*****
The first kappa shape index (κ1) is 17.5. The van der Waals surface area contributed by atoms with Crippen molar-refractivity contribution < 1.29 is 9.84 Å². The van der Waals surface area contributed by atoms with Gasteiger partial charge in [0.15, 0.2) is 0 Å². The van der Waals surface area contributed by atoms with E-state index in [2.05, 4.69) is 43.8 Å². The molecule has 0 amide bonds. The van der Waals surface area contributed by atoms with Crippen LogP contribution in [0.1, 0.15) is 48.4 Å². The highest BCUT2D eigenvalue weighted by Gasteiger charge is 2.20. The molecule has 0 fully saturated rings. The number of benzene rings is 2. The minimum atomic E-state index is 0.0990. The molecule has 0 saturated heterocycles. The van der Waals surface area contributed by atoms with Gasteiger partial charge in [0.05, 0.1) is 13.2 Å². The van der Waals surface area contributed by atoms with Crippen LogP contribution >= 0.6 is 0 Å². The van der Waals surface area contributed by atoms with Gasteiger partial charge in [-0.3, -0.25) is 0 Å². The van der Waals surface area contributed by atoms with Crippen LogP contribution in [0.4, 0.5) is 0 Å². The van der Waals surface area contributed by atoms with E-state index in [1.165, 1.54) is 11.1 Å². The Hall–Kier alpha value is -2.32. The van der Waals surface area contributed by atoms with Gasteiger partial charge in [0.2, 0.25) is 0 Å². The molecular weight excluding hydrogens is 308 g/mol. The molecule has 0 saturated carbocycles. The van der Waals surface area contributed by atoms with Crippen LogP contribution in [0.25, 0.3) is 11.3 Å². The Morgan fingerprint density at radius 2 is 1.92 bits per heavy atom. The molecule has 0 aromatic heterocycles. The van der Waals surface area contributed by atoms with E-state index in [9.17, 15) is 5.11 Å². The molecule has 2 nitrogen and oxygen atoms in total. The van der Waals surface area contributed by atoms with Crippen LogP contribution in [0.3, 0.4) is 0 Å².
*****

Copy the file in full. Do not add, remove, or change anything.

The first kappa shape index (κ1) is 17.5. The van der Waals surface area contributed by atoms with Crippen molar-refractivity contribution < 1.29 is 9.84 Å². The van der Waals surface area contributed by atoms with Gasteiger partial charge in [0.15, 0.2) is 0 Å². The van der Waals surface area contributed by atoms with E-state index in [2.05, 4.69) is 43.8 Å². The molecule has 0 amide bonds. The van der Waals surface area contributed by atoms with Crippen LogP contribution in [0.1, 0.15) is 48.4 Å². The highest BCUT2D eigenvalue weighted by Gasteiger charge is 2.20. The molecule has 0 fully saturated rings. The number of benzene rings is 2. The minimum atomic E-state index is 0.0990. The molecule has 0 saturated heterocycles. The van der Waals surface area contributed by atoms with Gasteiger partial charge in [0.05, 0.1) is 13.2 Å². The van der Waals surface area contributed by atoms with Crippen LogP contribution >= 0.6 is 0 Å². The van der Waals surface area contributed by atoms with Gasteiger partial charge in [-0.3, -0.25) is 0 Å². The van der Waals surface area contributed by atoms with Crippen LogP contribution in [0.4, 0.5) is 0 Å². The van der Waals surface area contributed by atoms with E-state index in [1.165, 1.54) is 11.1 Å². The Hall–Kier alpha value is -2.32. The van der Waals surface area contributed by atoms with Gasteiger partial charge in [0.2, 0.25) is 0 Å². The molecular weight excluding hydrogens is 308 g/mol. The molecule has 0 saturated carbocycles. The van der Waals surface area contributed by atoms with Crippen LogP contribution in [0.25, 0.3) is 11.3 Å². The Morgan fingerprint density at radius 2 is 1.92 bits per heavy atom. The molecule has 0 aromatic heterocycles. The van der Waals surface area contributed by atoms with E-state index in [9.17, 15) is 5.11 Å². The molecule has 2 nitrogen and oxygen atoms in total. The van der Waals surface area contributed by atoms with Crippen LogP contribution in [0.3, 0.4) is 0 Å².